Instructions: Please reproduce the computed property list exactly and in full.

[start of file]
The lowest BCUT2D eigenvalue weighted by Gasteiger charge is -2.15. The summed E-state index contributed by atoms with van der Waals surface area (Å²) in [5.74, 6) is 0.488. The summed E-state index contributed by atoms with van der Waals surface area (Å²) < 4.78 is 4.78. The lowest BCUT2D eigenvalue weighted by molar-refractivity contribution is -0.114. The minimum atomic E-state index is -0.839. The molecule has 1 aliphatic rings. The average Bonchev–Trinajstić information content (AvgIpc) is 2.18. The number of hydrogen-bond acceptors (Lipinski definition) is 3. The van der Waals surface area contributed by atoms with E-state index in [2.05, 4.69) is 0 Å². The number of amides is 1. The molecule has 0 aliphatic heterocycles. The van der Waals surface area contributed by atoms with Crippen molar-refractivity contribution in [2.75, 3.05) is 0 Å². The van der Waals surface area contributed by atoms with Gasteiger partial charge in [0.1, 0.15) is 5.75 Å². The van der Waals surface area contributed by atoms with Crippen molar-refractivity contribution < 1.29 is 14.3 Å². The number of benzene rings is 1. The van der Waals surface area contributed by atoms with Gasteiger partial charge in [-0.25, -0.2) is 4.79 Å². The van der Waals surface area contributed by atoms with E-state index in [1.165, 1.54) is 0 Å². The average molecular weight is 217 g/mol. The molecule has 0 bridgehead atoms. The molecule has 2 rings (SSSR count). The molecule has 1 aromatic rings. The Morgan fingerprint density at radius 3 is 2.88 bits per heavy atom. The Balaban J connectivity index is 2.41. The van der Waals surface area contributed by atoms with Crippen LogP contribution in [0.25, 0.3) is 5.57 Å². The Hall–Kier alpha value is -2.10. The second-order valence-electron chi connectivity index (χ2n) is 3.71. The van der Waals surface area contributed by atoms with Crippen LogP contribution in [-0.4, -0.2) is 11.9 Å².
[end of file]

The lowest BCUT2D eigenvalue weighted by Gasteiger charge is -2.15. The summed E-state index contributed by atoms with van der Waals surface area (Å²) in [5.74, 6) is 0.488. The summed E-state index contributed by atoms with van der Waals surface area (Å²) < 4.78 is 4.78. The lowest BCUT2D eigenvalue weighted by molar-refractivity contribution is -0.114. The minimum atomic E-state index is -0.839. The molecule has 1 aliphatic rings. The average Bonchev–Trinajstić information content (AvgIpc) is 2.18. The number of hydrogen-bond acceptors (Lipinski definition) is 3. The van der Waals surface area contributed by atoms with E-state index in [2.05, 4.69) is 0 Å². The number of amides is 1. The molecule has 0 aliphatic heterocycles. The van der Waals surface area contributed by atoms with Crippen molar-refractivity contribution in [2.75, 3.05) is 0 Å². The van der Waals surface area contributed by atoms with Gasteiger partial charge in [0.1, 0.15) is 5.75 Å². The van der Waals surface area contributed by atoms with Crippen molar-refractivity contribution < 1.29 is 14.3 Å². The number of benzene rings is 1. The van der Waals surface area contributed by atoms with Gasteiger partial charge in [-0.25, -0.2) is 4.79 Å². The van der Waals surface area contributed by atoms with E-state index in [1.165, 1.54) is 0 Å². The average molecular weight is 217 g/mol. The molecule has 0 bridgehead atoms. The molecule has 2 rings (SSSR count). The molecule has 1 aromatic rings. The Morgan fingerprint density at radius 3 is 2.88 bits per heavy atom. The Balaban J connectivity index is 2.41. The van der Waals surface area contributed by atoms with Crippen LogP contribution in [0.25, 0.3) is 5.57 Å². The Hall–Kier alpha value is -2.10. The second-order valence-electron chi connectivity index (χ2n) is 3.71. The van der Waals surface area contributed by atoms with Crippen LogP contribution in [-0.4, -0.2) is 11.9 Å².